Nutrition and your mind
What is Psychology of nutrition?
Nutritional Psychology is an innovative new approach to working with some of the most common issues we see in our word today when it comes eating, body image, and weight. Since the key to wellness is often found beyond the actual foods one might choose to eat, the realm of Nutritional Psychology appreciates and respects the profound effects that what we think and feel has on our ability to receive nourishment.
Over the last 20 years, research within the field of the mind-body sciences has shown us unequivocally that how we feel and how we think deeply impacts our body on a multitude of levels. It’s become widely accepted knowledge in the mainstream that:
- Stress lowers our body’s ability to fight disease and infection.
- Depression can create aches, pains and digestive disease.
- Self-hatred can trigger eating disorders.
These are very important distinctions to consider. Thus, the field of Nutritional Psychology builds purposefully on this mind-body link, and focuses its attention specifically on how thoughts and feelings impact: how we eat, what we choose to eat, and further – how we digest, assimilate, and metabolize that food.
We understand that the power of Nutritional Psychology lies in the fact that we are more than just a collection of chemical processes. We are more than a mechanistic conglomeration of cells that require nutrients to survive. In truth, vitamins and minerals cannot feed us alone. We are complex beings in need of all kinds of divergent sources of nourishment, including, but not limited to: love, pleasure, community, celebration, beauty, movement, and laughter. And, when we “get fed” on these deeper levels, in addition to consuming food that fully supports our particularly unique body, we become fully nourished. We feel at peace and ready to do our good work in the world.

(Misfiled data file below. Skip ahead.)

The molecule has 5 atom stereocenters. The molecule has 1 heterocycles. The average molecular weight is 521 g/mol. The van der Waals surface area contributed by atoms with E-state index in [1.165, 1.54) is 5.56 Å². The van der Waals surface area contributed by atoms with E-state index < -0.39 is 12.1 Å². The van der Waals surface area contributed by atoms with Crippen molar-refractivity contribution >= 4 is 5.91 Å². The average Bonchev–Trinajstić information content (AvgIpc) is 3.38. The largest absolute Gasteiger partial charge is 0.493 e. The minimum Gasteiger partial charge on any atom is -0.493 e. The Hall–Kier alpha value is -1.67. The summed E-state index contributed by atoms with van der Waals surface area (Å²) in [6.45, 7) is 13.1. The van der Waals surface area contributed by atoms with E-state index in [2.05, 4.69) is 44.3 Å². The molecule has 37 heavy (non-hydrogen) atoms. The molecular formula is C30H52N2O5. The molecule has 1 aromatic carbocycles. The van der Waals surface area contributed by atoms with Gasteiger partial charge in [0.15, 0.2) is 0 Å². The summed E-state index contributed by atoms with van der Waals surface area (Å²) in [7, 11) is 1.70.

Having a healthy mind is just as important as having a healthy body"
1. Food labels
In 1990, the U.S. Food and Drug Administration (FDA) required that nutrition labels be put on food products in the United States.The thought behind doing so was to provide consumers with the necessary information to make educated decisions about the foods that they purchased. Since that time, nutrition psychologists have done research on how influential these labels are on how consumers choose what foods to buy. These studies have shown mixed results concerning the effects of nutritional labeling.According to the research, the average consumer does tend to read the labels and take the information into consideration, in part because companies have begun producing foods with more health-conscious ingredients. However, many of these potential health benefits are overshadowed by the continuing increase in obesity and deaths related to obesity in the United States over the last few decades.
“The right way” of eating as defined by any number of “experts” and “gurus” is often not necessarily “right” for us."
There are so many “perfect diets” offered to us everyday in new books, celebrity magazines, and news media – but they may not fit our body type, our physical requirements at the time, our stage of life, the climate where we live, the season, or our emotional needs. Nutritional Psychology acknowledges that we each have a body with unique needs, and that there’s no better expert on what makes you feel your absolute best, on all levels, than you.
As with any industry, marketing plays an important role in the buying and selling of food products. Marketing campaigns for food and beverages are increasingly prevalent today and are larger in scope than ever before, given the resources that large corporations are able to use in the forms of social media and viral marketing. Some researchers claim that the dramatic rise in obesity rates are at least in part, due to an increase in the marketing of food over the past 30 years. New marketing strategies have taken many forms, including changing the packaging of the food or beverage itself, product placement in media, advertisements in schools, increased focus on "value meals" with larger portions, and endorsements by athletes or celebrities. Many of these methods increase exposure to younger consumers, who studies show, tend to be more impressionable than adults and whose eating patterns as children can continue long into their adult lives.